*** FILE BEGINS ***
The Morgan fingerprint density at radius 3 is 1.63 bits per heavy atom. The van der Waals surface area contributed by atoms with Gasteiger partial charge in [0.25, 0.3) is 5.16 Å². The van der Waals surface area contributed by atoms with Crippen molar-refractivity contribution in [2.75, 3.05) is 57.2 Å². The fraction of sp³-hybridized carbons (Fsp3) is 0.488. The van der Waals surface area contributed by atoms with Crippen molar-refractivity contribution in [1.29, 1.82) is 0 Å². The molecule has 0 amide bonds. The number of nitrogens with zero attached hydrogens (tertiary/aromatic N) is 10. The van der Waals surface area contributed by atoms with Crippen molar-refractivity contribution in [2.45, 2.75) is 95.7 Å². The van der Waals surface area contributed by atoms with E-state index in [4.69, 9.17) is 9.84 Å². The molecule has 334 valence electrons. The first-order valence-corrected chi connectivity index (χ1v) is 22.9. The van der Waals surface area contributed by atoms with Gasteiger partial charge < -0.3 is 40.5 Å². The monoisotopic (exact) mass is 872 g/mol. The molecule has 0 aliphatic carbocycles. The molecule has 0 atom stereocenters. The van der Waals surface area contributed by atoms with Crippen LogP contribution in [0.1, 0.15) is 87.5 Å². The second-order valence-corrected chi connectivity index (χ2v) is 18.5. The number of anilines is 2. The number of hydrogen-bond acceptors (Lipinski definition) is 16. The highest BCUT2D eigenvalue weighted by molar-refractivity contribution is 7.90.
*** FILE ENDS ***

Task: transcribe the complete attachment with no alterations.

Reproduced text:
The Morgan fingerprint density at radius 3 is 1.63 bits per heavy atom. The van der Waals surface area contributed by atoms with Gasteiger partial charge in [0.25, 0.3) is 5.16 Å². The van der Waals surface area contributed by atoms with Crippen molar-refractivity contribution in [2.75, 3.05) is 57.2 Å². The fraction of sp³-hybridized carbons (Fsp3) is 0.488. The van der Waals surface area contributed by atoms with Crippen molar-refractivity contribution in [1.29, 1.82) is 0 Å². The molecule has 0 amide bonds. The number of nitrogens with zero attached hydrogens (tertiary/aromatic N) is 10. The van der Waals surface area contributed by atoms with Crippen molar-refractivity contribution in [2.45, 2.75) is 95.7 Å². The van der Waals surface area contributed by atoms with E-state index in [4.69, 9.17) is 9.84 Å². The molecule has 334 valence electrons. The first-order valence-corrected chi connectivity index (χ1v) is 22.9. The van der Waals surface area contributed by atoms with Gasteiger partial charge < -0.3 is 40.5 Å². The monoisotopic (exact) mass is 872 g/mol. The molecule has 0 aliphatic carbocycles. The molecule has 0 atom stereocenters. The van der Waals surface area contributed by atoms with Crippen LogP contribution in [0.1, 0.15) is 87.5 Å². The second-order valence-corrected chi connectivity index (χ2v) is 18.5. The number of anilines is 2. The number of hydrogen-bond acceptors (Lipinski definition) is 16. The highest BCUT2D eigenvalue weighted by molar-refractivity contribution is 7.90.